I spent the rest of the race chasing down an older gray haired gentleman who was first in our wave, and a young couple running together (a brown haired girl in a ponytail and her male companion in a red Seattle Marathon shirt) who ended up being second and third. I ended up fourth but ponytail girl and her boyfriend were behind me for part of the middle section of the race. They caught me when I took a walk break at the water station at mile 2.

The course itself is pretty easy for the 5k. Two small hills, one at the beginning and one at the end, the rest of the race is pretty flat. Most of the course has you running on wide sidewalks, with a couple of forays into the road. The whole thing is paved – no trails.

The course is basically my regular running route, so as a first foray back into racing, it really couldn’t have been much easier.

I had to leave before results came out, because my kids both had baseball games and also they were very eager to get to our town’s “Touch a Truck” display before the games, but I knew my time was somewhere in the range of 31 minutes, because it was 9:36 when I came across, and my wave took off at 9:05.

I had to wait until Sunday to find out my actual time. Final race results said it was 30:48 total time, which brought me in 29th place out of 128 in the 5k, and third in my age group. For a first race back with almost no training, I thought that was a pretty great place to start.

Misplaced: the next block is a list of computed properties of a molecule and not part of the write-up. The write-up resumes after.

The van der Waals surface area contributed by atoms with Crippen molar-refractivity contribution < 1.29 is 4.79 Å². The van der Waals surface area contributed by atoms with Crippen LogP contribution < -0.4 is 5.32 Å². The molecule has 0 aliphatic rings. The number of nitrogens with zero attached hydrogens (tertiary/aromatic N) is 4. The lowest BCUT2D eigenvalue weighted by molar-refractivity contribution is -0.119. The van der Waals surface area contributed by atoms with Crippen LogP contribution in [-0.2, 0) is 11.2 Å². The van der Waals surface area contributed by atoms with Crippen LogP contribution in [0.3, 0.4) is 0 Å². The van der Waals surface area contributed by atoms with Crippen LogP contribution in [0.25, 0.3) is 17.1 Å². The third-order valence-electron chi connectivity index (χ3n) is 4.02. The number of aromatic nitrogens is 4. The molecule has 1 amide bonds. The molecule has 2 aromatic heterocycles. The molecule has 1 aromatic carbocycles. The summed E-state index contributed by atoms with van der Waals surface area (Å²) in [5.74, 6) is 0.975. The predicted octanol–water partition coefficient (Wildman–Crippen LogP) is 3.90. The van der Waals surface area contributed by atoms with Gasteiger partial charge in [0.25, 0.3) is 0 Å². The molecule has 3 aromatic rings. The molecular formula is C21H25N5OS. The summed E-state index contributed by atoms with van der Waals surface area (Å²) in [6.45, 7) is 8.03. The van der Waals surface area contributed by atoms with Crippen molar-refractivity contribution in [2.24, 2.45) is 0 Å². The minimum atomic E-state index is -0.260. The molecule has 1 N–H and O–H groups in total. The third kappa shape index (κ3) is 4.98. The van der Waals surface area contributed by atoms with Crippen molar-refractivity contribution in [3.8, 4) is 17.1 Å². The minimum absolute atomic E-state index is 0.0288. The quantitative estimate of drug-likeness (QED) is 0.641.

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Rain Run Recap – Better Late Than Never

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Decided that since this is a running blog, it would be good to actually write about some running. The problem is, although I have lots of time to write, I can’t actually do any running right now. I do, however, have some old races to recap, so I can at least write about that while I am laying here in bed, where I am trying to rest after a strenuous trip to the outlet mall to buy kids’ jeans, and Costco this morning.

(I am not even kidding – recovering from this surgery is no joke and while I am feeling better everyday, some days just the day to day stuff is very wearing).

Anyway, back at the end of January, I ran my first ever half-marathon – the Rain Run out in Redmond. I think the race billed itself as being in Woodinville because that’s where you ran to, but since it started and ended in Marymoor Park, I’m gonna say it was actually in Redmond.

It was an out and back course along the Sammammish River trail, which because of the early start was mostly, but not totally devoid of other traffic. As the race got later in the day, other traffic became more of an issue. But at the time when the race started it was mostly just racers on the trail.